OSLO • Norway's gigantic sovereign wealth fund has announced that it is divesting from four large Asian companies over the environmental damage their palm oil activities have on tropical forests.
The world's largest public investment fund, managing 7.15 trillion kroner (S$1.23 trillion), said its decision to exclude four groups - including South Korean group Daewoo International - from its portfolio was based on "an assessment of the risk of severe environmental damage" from their conversion of tropical forests to cultivate palm oil.
Daewoo, South Korean steelmaker Posco and Malaysian groups Genting and IJM were targeted in Monday's divestment decision by Norway's central bank, which manages the wealth fund that owns around 1.3 per cent of all stocks on global equity markets, with stakes in about 9,000 companies.
The fund manages its investments according to strict ethical guidelines that have previously led it to exclude around 60 companies from its holdings, including Airbus, Boeing, Safran, Philip Morris and Walmart.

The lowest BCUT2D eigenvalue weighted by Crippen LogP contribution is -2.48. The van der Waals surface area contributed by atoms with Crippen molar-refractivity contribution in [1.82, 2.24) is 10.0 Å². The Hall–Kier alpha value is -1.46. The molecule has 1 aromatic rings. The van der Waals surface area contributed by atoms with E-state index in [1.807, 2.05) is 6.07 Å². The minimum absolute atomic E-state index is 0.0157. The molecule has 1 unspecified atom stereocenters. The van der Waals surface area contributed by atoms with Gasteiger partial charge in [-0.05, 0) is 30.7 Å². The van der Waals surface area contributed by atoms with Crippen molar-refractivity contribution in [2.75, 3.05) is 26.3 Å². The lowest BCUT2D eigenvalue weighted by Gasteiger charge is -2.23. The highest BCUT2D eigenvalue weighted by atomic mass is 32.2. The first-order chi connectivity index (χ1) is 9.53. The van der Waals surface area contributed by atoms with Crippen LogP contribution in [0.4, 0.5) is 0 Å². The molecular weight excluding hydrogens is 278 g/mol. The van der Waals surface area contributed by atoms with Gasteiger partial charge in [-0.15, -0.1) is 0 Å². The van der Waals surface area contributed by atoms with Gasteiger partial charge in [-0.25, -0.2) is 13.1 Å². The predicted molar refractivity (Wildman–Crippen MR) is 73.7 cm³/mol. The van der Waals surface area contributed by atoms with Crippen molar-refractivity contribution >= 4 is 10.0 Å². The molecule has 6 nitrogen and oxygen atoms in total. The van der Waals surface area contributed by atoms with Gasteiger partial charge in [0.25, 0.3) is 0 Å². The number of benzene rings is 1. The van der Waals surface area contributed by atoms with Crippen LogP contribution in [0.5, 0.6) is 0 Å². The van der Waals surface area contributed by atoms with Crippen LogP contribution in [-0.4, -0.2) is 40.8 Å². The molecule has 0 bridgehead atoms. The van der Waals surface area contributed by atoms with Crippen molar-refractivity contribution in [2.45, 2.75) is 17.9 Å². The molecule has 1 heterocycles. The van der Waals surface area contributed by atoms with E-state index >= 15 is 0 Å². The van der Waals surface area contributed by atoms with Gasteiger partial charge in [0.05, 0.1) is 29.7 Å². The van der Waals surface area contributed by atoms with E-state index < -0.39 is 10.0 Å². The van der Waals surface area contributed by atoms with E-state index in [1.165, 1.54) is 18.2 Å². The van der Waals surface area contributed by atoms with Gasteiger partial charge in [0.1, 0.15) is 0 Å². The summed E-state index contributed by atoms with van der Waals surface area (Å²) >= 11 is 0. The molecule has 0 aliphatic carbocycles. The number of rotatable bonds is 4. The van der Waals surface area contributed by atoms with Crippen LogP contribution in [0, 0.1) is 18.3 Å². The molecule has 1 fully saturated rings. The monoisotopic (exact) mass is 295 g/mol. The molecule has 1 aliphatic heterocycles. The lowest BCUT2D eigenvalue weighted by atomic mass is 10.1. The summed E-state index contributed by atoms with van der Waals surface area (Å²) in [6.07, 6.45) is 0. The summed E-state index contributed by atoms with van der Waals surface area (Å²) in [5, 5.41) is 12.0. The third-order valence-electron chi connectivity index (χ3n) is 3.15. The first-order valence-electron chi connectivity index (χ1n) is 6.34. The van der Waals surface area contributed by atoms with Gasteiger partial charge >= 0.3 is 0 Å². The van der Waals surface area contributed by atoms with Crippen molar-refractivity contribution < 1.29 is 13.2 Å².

Under the guidelines, it must avoid investments in groups accused of serious violations of human rights, child labour or serious environmental damage, as well as manufacturers of "particularly inhumane" arms and tobacco firms.
The decisions by the fund - which draws investment money from Norway's huge oil revenues, a fact that has not escaped some detractors - are frequently replicated by other international investors that are also concerned about ethical perceptions of their holdings.
Palm oil - used primarily in the cosmetics, food and bio-fuel sectors - is a controversial industry, with campaigns mounted by environmental groups and consumers.
Daewoo ran afoul of the fund's guidelines for its 85 per cent stake in an Indonesian company accused of clearing large swathes of the country's tropical forest for palm oil cultivation.
At the end of last year, the fund owned 0.91 per cent of Posco worth US$198 million (S$278 million), and 0.28 per cent of Daewoo valued at US$9 million. Its 0.4 per cent stake in Genting was worth around US$41 million, and its 1.6 per cent position in IJM was worth US$46 million.
Independently of the ethical guidelines, the fund has in recent years placed increasing emphasis on environmental issues in its investments, noting that problems such as deforestation and water management can affect a company's financial viability.
In early 2012, it pulled out of 23 palm oil producers, without naming them.
Indonesia and Malaysia together account for about 80 per cent of global production, though the industry is growing rapidly in Africa.